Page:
Anyway, on any given day, we would round on established patients in the morning, then be assigned new patients that we would have to see prior to rounds in the early afternoon. That day I was given a patient with possible osteomyelitis to evaluate. Osteomyelitis is infection (or inflammation) of the bone. She was a 50-something year-old woman with juvenile-onset diabetes, who has a non-healing wound on her foot that wasn't responding as well to the wound care as the docs had expected. So I was instructed to evaluate her for the possibility of osteomyelitis, which would most likely require her to have her foot amputated.

I went in and introduced myself to her. "Hi Mrs. X, my name is Neuron Doc. I am a student doctor working with the Infectious Diseases service. Your primary doc asked us to come take a look at your foot."

"Sure, dearie, come one in and take a look," she replied. "You know that I can't see you". I had read her chart prior to coming in, so I knew that she was blind from diabetic retinopathy and had pretty severe neuropathy of her hands and feet.

I went over and did the usual poking and prodding, listened to her heart lungs and belly with my stethoscope ("flea collar" in MedSpeak), etc. Then I went to the end of the bed to look at her foot. It was wrapped up all nice in a big white gauze bandage. I kinda felt bad about messing up the dressing, fully well aware that her nurse was going to be pissed about that. But I carefully unwrapped all the gauze and very daintily removed the pads. It was pretty gross. There was an open wound on the top of the foot, sort of at the base of the two toes just adjacent to the big toe (2nd and 3rd toes). The 2nd toe was almost black, and the 3rd toe was a darkish purple. “Eeuuuw,” I thought. I gingerly reached out and touched the 2nd toe. "Does this hurt?" I started to ask, as I moved the toe up a little. But then the toe came off in my hand. Literally. I was holding this woman's toe.

The look on my face must have been something to behold, but she was blind and couldn't see. And she was basically numb from the knees down, so she couldn't feel. "No, dearie, I can't feel a thing on my feet. Good thing, because my foot should hurt like the devil." But I was still holding her toe as she said this. There was no blood. Just a little slot where the toe should be. And it was in my (gloved, thank goodness) hand. I thought "oh fuck, now what do I do?" Then I very carefully, put the toe back in that little slot, wrapped the foot back up in clean bandages. And left. Quickly.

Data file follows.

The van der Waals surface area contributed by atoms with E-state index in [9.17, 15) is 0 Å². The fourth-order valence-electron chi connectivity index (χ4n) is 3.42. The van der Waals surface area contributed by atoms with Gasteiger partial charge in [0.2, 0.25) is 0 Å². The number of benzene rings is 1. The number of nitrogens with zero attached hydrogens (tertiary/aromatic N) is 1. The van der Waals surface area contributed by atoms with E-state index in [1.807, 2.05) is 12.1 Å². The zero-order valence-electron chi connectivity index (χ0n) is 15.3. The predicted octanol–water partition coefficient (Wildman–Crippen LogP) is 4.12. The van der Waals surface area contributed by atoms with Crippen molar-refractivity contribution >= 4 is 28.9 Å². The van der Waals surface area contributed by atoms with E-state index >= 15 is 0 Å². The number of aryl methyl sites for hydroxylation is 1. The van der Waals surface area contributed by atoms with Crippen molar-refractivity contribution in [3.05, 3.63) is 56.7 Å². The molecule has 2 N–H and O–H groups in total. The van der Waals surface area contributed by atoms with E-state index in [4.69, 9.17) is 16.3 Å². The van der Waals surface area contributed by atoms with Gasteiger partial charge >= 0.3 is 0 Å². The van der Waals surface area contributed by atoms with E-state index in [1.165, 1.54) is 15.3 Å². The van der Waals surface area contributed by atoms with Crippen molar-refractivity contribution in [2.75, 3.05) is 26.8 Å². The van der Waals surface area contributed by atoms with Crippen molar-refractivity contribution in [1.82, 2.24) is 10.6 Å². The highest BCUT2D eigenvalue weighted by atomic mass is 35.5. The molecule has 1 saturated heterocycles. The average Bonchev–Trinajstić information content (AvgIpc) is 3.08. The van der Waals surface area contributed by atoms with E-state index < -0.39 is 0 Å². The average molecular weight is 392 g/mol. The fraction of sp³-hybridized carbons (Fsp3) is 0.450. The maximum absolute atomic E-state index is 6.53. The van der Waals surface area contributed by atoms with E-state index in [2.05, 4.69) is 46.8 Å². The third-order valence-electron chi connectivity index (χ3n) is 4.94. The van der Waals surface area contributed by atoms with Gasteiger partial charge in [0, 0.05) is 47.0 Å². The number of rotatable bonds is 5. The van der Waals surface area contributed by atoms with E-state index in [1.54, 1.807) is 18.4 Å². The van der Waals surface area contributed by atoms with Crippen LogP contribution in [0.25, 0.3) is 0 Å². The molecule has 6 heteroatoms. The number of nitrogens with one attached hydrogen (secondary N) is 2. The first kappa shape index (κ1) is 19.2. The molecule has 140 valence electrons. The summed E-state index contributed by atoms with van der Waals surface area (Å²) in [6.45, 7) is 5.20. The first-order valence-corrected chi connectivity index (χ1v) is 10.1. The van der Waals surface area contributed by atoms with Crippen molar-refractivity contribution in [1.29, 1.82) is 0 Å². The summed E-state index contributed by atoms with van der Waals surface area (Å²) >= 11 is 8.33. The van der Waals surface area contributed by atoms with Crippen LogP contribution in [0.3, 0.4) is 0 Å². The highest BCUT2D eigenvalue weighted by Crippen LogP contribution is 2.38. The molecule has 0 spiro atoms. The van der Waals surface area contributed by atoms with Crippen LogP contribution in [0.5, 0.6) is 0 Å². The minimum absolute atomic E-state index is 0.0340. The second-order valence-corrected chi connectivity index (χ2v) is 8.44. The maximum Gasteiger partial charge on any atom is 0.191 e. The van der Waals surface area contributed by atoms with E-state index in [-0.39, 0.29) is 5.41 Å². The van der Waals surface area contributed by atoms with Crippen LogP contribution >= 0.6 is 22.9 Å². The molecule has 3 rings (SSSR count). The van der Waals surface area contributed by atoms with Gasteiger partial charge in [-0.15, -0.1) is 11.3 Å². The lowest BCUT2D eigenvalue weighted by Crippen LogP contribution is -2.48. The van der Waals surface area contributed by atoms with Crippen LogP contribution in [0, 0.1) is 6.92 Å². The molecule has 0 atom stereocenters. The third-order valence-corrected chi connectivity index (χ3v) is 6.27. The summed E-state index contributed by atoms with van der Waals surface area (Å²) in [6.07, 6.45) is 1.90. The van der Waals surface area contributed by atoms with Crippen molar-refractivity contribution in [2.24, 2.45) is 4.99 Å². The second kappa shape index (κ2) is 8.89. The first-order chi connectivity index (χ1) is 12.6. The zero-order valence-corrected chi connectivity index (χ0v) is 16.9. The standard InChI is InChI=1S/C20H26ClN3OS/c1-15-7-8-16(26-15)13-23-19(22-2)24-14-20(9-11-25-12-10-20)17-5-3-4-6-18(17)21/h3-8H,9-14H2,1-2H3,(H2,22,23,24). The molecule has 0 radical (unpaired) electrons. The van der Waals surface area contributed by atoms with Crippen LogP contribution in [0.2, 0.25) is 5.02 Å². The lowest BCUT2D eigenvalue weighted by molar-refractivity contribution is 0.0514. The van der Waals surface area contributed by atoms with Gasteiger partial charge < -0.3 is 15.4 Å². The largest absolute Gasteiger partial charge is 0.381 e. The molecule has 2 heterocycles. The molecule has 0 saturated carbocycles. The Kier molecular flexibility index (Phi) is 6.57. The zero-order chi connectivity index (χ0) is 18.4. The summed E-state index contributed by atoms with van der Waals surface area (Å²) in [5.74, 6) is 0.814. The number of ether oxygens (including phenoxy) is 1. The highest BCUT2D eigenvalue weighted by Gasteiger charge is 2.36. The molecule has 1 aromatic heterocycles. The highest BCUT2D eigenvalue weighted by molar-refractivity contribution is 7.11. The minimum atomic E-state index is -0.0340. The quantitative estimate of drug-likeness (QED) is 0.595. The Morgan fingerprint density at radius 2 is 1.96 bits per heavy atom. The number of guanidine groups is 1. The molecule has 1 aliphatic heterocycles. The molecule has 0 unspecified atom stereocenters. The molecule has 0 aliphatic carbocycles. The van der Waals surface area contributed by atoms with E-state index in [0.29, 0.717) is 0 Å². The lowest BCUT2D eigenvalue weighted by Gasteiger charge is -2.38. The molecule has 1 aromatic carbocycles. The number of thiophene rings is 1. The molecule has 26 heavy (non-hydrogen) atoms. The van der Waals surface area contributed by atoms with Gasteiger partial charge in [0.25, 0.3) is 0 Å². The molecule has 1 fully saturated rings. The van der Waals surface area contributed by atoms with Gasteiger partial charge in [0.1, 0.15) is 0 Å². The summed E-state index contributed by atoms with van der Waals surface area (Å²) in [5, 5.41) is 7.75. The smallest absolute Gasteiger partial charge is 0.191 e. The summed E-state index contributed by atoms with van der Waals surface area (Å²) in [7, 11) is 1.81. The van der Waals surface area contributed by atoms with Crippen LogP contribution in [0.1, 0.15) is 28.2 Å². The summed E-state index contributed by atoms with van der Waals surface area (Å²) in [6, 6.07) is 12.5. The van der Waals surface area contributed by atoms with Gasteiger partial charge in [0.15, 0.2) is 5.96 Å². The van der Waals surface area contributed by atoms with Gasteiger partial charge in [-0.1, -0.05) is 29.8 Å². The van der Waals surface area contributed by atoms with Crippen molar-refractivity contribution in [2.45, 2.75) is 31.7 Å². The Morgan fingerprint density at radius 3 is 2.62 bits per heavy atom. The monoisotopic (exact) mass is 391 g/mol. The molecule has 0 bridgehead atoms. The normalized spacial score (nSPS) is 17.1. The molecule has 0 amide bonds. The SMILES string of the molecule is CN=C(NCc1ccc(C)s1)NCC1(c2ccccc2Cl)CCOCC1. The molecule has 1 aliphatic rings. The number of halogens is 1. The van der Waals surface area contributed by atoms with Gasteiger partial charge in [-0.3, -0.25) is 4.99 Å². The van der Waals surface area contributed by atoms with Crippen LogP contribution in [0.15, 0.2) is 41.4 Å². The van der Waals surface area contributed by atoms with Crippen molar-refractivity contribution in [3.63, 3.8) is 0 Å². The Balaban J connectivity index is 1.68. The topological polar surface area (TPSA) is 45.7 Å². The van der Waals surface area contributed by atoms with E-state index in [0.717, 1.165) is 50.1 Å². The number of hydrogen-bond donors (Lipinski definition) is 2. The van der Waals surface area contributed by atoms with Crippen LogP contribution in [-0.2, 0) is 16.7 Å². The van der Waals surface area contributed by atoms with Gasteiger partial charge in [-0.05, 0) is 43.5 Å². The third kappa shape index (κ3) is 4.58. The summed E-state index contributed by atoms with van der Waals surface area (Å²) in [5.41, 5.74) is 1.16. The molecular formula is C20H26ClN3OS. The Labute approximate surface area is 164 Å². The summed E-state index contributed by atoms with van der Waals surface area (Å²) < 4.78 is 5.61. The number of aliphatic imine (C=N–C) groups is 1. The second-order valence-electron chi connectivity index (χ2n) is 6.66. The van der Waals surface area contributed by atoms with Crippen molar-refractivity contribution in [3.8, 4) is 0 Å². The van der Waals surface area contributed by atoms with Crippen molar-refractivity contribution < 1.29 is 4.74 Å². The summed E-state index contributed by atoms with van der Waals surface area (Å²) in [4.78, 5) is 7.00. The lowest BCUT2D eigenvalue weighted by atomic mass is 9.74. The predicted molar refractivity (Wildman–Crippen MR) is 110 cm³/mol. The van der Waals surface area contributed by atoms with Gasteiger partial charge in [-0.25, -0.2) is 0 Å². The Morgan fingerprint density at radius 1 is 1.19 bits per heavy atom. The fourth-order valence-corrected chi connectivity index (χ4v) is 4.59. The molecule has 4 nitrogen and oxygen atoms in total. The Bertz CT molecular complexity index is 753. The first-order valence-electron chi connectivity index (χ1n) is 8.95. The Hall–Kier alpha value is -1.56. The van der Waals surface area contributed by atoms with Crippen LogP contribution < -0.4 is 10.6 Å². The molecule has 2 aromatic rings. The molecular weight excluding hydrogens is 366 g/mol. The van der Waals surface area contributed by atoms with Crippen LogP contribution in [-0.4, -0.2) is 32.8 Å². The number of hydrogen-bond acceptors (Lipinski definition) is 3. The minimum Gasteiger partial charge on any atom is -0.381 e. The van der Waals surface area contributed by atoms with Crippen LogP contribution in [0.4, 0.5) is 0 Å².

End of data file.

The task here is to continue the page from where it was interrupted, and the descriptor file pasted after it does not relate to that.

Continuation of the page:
I went straight to Dr. C's office, hoping she would be there. She was. I knocked and went in. As soon as I got into her office, she could tell something was up and asked if anything was wrong. I lost it and started to cry. I wailed out my story. And she tried. She really tried to hold it in, but she couldn't. She burst out laughing. She asked me if I wanted to go back and finish that consult, or if I wanted to hop to it and see a different patient in time for rounds. Needless to say, I saw a different patient (a nice simple hospital-acquired, multi-drug-resistant pneumonia). When we met for the pre-rounds discussion, Dr. C couldn't resist and told the team the story. In hindsight, it really was hilarious.

The woman's toe had basically auto-amputated due to severe peripheral vascular disease, and that – combined with the poorly healing wound and underlying osteomyelitis – did require a below-the-knee amputation. Which went well. I always wondered what the woman thought when I ran out of her room and am ever grateful she couldn't see the look on my face, when I pulled her toe off. And I never became an Infectious Diseases doc...

23 March 2009

The Big Bang?

So I figure that I should start my blog off with a bang. A big Bang! And the Big Bang seemed quite appropriate.

Credit: NASA/GSFC/Dana Bery


See you tomorrow!